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Intrusive upwelling in the Central Great Barrier Reef

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dc.contributor Australian Institute Of Marine Science
dc.contributor Csiro Oceans & Atmosphere
dc.contributor Commonwealth Scientific & Industrial Research Organisation (csiro)
dc.contributor Australian Inst Marine Sci
dc.contributor.author STEINBERG, CRAIG
dc.contributor.author BENTHUYSEN, JESSICA A.
dc.contributor.author TONIN, HEMERSON
dc.contributor.author BRINKMAN, RICHARD
dc.contributor.author HERZFELD, MICHAEL
dc.date.accessioned 2017-01-13T00:44:15Z
dc.date.accessioned 2017-01-13T00:44:15Z
dc.date.accessioned 2017-03-21T01:04:48Z
dc.date.accessioned 2019-05-09T01:10:33Z
dc.date.available 2017-01-13T00:44:15Z
dc.date.available 2017-01-13T00:44:15Z
dc.date.available 2017-03-21T01:04:48Z
dc.date.available 2019-05-09T01:10:33Z
dc.date.issued 2016-11-01
dc.identifier.citation Benthuysen JA, Tonin H, Brinkman R, Herzfeld M, Steinberg C (2016) Intrusive upwelling in the central Great Barrier Reef. Journal of Geophysical Research Oceans 121(11): 8395-8416 en_US
dc.identifier.issn 2169-9275
dc.identifier.uri http://epubs.aims.gov.au/11068/13153
dc.description.abstract In the Central Great Barrier Reef, the outer continental shelf has an open reef matrix that facilitates the exchange of waters with the Coral Sea. During austral summer, cool water intrudes onto the shelf along the seafloor. Temperature observations reveal cool, bottom intrusions during a 6 year period from the Queensland Integrated Marine Observing System's Palm Passage mooring. A metric is used to identify 64 intrusion events. These intrusions predominantly occur from October to March including the wet season. During an event, the outer-shelf's near-bottom temperature decreases by 1-3 degrees C typically over 1 week. The near-bottom salinity tends to increase, while near-surface changes do not reflect these tendencies. Intrusion events occur predominantly with either weakening equatorward winds or poleward wind bursts. A regional hydrodynamic model for the Great Barrier Reef captures the timing and amplitude of these intrusions. During intrusion events, isotherms tend to uplift over the continental slope and onto the shelf and the East Australian Current intensifies poleward. Over the shelf, a bottom-intensified onshore current coincides with bottom cooling. For numerous events, the model diagnostics reveal that the cross-shelf flow is dominated by the geostrophic contribution. A vertical circulation tilts the isopycnals upward on the southern side of the passage, causing an along-shelf density gradient and geostrophic onshore flow with depth. While wind fluctuations play a major role in controlling the along-shelf currents, model results indicate that a concurrent topographically induced circulation can assist the onshore spread of cool water.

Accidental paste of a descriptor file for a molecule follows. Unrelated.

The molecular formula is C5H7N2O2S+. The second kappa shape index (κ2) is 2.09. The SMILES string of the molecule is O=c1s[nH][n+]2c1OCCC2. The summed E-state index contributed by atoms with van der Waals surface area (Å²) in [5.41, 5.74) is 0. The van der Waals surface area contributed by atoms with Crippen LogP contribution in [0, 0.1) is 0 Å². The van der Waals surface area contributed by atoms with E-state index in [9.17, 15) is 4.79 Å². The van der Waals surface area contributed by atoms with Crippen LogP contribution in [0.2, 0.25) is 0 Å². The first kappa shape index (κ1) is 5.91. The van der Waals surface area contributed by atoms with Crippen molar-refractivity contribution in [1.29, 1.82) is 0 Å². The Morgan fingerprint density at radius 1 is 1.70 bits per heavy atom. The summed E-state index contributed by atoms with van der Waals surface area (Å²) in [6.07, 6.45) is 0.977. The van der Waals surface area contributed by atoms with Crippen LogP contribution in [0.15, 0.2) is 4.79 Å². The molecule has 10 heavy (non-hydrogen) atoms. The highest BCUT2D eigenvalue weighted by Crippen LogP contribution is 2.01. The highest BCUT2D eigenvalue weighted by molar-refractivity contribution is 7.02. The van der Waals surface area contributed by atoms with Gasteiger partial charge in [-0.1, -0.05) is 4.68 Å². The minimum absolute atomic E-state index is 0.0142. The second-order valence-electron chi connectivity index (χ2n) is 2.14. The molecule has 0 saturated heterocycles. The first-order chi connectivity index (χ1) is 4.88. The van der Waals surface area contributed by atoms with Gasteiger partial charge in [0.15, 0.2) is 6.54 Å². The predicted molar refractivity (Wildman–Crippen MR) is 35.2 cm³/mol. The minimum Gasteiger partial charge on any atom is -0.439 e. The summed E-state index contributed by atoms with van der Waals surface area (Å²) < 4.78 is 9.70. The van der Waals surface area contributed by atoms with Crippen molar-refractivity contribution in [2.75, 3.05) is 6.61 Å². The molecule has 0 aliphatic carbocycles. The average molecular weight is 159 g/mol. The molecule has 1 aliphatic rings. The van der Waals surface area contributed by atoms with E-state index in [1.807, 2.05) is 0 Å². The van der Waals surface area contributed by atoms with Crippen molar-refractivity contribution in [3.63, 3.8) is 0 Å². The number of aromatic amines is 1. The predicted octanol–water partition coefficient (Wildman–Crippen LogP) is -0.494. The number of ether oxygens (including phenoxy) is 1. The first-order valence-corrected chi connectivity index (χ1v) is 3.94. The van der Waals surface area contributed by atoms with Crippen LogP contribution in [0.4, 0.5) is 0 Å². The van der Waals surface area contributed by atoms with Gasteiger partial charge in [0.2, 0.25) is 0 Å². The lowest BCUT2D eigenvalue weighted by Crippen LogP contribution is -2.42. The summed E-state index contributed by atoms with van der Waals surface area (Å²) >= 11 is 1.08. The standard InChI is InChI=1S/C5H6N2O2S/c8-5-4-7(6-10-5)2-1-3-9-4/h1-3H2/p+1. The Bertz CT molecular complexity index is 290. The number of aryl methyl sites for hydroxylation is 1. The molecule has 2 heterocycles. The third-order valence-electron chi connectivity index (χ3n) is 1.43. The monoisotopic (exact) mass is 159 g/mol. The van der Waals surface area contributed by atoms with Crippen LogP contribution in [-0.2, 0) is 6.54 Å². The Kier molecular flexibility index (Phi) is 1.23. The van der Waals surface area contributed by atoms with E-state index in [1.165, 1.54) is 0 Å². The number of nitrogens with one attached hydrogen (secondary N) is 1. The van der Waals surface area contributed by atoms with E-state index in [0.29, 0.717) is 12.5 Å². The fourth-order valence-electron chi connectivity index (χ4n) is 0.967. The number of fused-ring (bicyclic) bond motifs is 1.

dc.description.sponsorship Data were sourced from the Integrated Marine Observing System (IMOS)-IMOS is a national collaborative research infrastructure, supported by Australian Government. This data are made available through the Australian Ocean Data Network Portal (https://portal.aodn.org.au/) and the Australian Institute of Marine Science Data Catalogue (http://www.aims.gov.au/docs/data/data.html) and includes the Palm Passage mooring, Myrmidon Reef mooring, and Myrmidon Reef weather station data. The eReefs project is a collaboration between the Great Barrier Reef Foundation, Bureau of Meteorology, Commonwealth Scientific and Industrial Research Organization, Australian Institute of Marine Science and the Queensland Government, supported by funding from the Australian and Queensland Governments, the BHP Billiton Mitsubishi Alliance and the Science and Industry Endowment Fund. The eReefs model data are available through the National Computational Infrastructure public THREDDS server (http://dap.nci.org.au/). The ACCESS data and the Southern Oscillation Index (SOI) are available through the Bureau of Meteorology (http://www.bom.gov.au/). This research was supported by the Australian Institute of Marine Science. We thank the oceanographic technicians, crew of the R/V Cape Ferguson, Felicity McAllister, Paul Rigby, and Simon Spagnol for assistance with the Queensland-IMOS data and Farhan Rizwi for help with the eReefs model data. We thank Miles Furnas and two anonymous reviewers for comments on the manuscript.
dc.description.uri http://onlinelibrary.wiley.com/doi/10.1002/2016JC012294/full en_US
dc.language English
dc.language.iso en en_US
dc.publisher AGU Publications en_US
dc.relation.ispartof Null
dc.subject Great Barrier Reef
dc.subject Continental-shelf
dc.subject Oceanography
dc.subject Upwelling
dc.subject Coral Sea
dc.subject Water
dc.subject Dynamics
dc.subject Queensland Shelf
dc.subject Submarine Canyons
dc.subject Subsurface Intrusions
dc.subject Nino-southern Oscillation
dc.subject Climate
dc.subject Ocean Model
dc.subject Waves
dc.title Intrusive upwelling in the Central Great Barrier Reef
dc.type journal article en_US
dc.identifier.doi 10.1002/2016JC012294
dc.identifier.wos WOS:000392841000025


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